A meeting of regional heads of state seeking a lasting solution to chronic unrest in the east of the Democratic Republic of Congo will not start before Saturday, officials said.
The mini-summit had been scheduled to start Friday but officials said regional defence ministers have not yet agreed on the proposals to be discussed.
Eastern DR Congo has been hit hard by a new rebellion by army defectors who formed a group called the M23, whose members are former fighters in an ethnic Tutsi rebel movement integrated into the military under a 2009 peace deal.
"While there has been a lull in military activities by the M23 in North Kivu since July, the situation remains very fragile," the top United Nations' official for central Africa, Abou Moussa, said in a message ahead of the summit.
"I call for the group's immediate and complete cessation of all destabilising activities," he added.
A UN report in June accused Rwanda of backing the rebels, causing a surge in tensions with neighbouring DR Congo. Kigali denies the charge, and has been in talks with Kinshasa to set up a "neutral force" to tackle the unrest.
The latest meeting, hosted by Ugandan President Yoweri Museveni, will consider recommendations drawn up by a panel of regional defence ministers at a meeting in mid-August in the eastern DRC town of Goma.
DR Congo President Joseph Kabila is in Kampala for the summit but his Rwandan counterpart Paul Kagame will be represented by his defence and foreign ministers. Tanzanian President Jakaya Kikwete is also in attendance.
Museveni hosted regional leaders in early August, who agreed that a sub-committee of seven defence ministers led by Uganda should be put in place to help Kinshasha restore peace and security in eastern DR Congo.
The team comprises ministers from Angola, Burundi, Congo, DR Congo, Rwanda, Uganda and Tanzania, seven of the 11 member nations of the International Conference on the Great Lakes Region (ICGLR).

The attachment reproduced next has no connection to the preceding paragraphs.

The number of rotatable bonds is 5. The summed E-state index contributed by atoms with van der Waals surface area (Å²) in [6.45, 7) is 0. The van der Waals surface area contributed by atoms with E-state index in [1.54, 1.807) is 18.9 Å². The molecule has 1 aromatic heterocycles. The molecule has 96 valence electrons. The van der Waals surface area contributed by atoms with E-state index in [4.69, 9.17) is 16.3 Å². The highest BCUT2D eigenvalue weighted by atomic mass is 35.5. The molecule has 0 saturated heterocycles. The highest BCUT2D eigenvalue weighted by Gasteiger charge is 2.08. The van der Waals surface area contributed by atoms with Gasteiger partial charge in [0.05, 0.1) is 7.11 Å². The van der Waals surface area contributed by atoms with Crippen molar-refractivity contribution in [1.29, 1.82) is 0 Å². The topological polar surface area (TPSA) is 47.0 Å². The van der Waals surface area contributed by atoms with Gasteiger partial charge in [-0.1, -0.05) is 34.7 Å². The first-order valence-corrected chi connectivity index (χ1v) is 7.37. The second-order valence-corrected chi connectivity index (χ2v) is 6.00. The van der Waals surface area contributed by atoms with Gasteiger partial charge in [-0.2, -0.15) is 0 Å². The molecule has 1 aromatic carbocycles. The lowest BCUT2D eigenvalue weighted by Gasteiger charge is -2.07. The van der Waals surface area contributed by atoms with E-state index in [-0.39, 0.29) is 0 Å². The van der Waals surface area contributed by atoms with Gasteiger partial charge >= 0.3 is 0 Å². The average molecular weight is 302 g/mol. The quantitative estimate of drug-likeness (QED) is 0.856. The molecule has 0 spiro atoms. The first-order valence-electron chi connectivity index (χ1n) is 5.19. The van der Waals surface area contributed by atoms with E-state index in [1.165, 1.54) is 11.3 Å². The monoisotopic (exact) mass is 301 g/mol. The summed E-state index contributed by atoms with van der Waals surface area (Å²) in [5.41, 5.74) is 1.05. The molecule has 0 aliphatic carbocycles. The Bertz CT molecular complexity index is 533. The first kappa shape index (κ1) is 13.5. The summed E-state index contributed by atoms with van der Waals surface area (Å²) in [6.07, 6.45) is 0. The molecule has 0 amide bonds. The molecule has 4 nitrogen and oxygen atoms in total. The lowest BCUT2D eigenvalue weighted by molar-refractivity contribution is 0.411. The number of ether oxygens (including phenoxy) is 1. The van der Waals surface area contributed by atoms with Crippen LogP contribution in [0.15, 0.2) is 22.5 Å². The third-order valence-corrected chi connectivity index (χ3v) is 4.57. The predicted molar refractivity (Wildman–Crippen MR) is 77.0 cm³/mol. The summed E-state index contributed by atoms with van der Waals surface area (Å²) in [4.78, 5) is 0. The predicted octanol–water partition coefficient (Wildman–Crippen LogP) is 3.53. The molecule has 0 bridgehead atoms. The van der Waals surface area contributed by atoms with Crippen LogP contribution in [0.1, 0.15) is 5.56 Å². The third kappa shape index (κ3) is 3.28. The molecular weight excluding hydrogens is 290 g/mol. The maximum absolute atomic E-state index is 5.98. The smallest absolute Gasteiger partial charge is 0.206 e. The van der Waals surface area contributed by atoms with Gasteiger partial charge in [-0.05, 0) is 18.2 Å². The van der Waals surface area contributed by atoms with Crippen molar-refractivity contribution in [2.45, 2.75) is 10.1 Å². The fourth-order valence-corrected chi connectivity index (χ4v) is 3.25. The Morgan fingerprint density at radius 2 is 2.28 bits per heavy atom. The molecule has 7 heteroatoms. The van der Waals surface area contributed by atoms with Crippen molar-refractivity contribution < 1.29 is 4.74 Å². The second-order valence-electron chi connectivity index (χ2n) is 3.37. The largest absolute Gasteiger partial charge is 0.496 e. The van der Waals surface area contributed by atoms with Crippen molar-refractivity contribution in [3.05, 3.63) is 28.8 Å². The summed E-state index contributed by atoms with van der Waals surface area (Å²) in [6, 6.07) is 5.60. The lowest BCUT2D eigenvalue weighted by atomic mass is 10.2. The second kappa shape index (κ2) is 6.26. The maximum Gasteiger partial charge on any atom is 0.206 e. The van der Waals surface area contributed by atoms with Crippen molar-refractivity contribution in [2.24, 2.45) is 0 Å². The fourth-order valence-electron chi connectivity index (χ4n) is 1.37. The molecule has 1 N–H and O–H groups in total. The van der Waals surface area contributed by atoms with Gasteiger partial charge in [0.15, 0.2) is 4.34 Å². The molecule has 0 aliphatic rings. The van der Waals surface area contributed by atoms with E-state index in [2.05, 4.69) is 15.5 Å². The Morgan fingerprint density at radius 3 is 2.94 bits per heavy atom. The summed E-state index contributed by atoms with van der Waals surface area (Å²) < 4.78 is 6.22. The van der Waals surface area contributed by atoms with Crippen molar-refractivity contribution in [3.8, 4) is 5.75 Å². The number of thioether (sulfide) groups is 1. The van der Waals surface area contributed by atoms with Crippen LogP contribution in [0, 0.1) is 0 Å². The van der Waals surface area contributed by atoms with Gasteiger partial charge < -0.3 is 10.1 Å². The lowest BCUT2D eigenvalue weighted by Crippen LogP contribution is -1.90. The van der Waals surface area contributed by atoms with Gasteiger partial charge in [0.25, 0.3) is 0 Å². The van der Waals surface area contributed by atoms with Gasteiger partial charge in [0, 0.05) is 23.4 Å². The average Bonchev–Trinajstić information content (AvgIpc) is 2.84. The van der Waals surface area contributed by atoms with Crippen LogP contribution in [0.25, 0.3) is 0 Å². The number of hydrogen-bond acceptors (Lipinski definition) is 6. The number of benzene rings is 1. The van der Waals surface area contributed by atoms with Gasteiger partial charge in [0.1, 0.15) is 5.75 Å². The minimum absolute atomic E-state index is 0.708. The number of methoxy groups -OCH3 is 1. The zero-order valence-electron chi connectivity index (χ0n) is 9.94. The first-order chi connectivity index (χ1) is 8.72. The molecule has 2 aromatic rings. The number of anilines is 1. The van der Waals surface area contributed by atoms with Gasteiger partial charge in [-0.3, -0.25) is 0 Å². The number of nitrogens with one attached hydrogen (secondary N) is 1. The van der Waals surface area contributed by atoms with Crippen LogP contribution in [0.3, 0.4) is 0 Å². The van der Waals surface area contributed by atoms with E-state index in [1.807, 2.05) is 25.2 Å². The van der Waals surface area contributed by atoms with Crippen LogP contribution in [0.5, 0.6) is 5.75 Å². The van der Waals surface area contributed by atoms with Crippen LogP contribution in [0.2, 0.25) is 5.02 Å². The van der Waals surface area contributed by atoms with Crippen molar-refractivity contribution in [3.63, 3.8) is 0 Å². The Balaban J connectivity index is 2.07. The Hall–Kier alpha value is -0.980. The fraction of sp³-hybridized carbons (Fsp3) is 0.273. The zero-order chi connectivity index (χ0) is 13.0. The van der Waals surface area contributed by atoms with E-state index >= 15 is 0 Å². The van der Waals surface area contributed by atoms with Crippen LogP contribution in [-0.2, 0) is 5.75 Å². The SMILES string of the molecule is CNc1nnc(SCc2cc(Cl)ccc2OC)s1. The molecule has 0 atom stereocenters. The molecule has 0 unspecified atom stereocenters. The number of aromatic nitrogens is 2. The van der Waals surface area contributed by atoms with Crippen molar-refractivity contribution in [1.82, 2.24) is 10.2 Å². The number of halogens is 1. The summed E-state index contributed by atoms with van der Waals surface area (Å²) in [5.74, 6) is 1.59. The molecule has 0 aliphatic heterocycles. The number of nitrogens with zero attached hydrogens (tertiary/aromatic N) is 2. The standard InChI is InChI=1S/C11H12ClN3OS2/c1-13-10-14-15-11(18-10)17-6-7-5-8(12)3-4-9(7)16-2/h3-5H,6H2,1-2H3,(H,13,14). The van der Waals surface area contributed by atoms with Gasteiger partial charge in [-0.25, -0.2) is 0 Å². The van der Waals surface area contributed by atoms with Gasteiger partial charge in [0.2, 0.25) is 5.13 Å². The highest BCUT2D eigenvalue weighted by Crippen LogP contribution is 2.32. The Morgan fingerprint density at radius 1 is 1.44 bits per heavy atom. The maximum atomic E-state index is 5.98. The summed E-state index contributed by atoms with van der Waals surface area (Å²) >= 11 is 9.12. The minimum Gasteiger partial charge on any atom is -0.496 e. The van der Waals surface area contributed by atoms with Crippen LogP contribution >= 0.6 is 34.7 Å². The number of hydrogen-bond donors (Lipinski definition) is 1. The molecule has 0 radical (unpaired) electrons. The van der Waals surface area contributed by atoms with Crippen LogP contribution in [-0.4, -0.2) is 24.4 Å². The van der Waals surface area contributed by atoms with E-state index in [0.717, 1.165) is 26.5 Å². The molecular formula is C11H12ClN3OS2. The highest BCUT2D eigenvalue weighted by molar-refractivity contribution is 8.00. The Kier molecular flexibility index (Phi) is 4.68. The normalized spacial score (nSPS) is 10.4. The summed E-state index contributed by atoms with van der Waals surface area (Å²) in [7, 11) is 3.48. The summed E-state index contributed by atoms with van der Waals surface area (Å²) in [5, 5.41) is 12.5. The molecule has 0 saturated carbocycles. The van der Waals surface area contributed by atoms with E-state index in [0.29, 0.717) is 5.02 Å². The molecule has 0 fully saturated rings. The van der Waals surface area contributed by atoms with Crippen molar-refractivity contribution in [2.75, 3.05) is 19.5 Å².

South Sudan is poised to join the grouping and the new country's president Salva Kiir is in Kampala for the meeting.
The ICGLR countries have been meeting at ministerial and heads of state level for the past two months. Analysts say the latest meeting is unlikely to make more progress than the last meeting in Kampala or a meeting in July in the Ethiopian capital Addis Ababa.
If anything, tensions between DR Congo and Rwanda may be running higher this time round.
The presence in DR Congo -- with the approval of President Joseph Kabila -- of Rwandan special forces, who were taking part in joint military operations with Congolese troops against a different rebel group and who were withdrawn last Friday by Kigali in a blaze of publicity, has further stoked tensions.
The country's main opposition party accused President Joseph Kabila of "high treason" over the presence of the Rwandans.
Even if the summit were to make concrete progress on M23 and relations between Kinshasa and Kigali, a plethora of other armed groups also operate in eastern DR Congo, a region that has been in turmoil for the best part of the past two decades.
Much of the rebel activity in the region consists of abuses against civilians and illegal exploitation of natural resources, be it metals, ivory or timber.
Fighting in the region has displaced more than 220,000 people since April, and more than 57,000 others have fled to Rwanda and Uganda.
"I once again condemn the violence and serious human rights violations committed by the M23, as well as other armed groups, against civilians, which need to be thoroughly investigated by relevant institutions and the perpetrators held accountable," Abou Moussa said in his message.
Several other armed groups also operate in the region.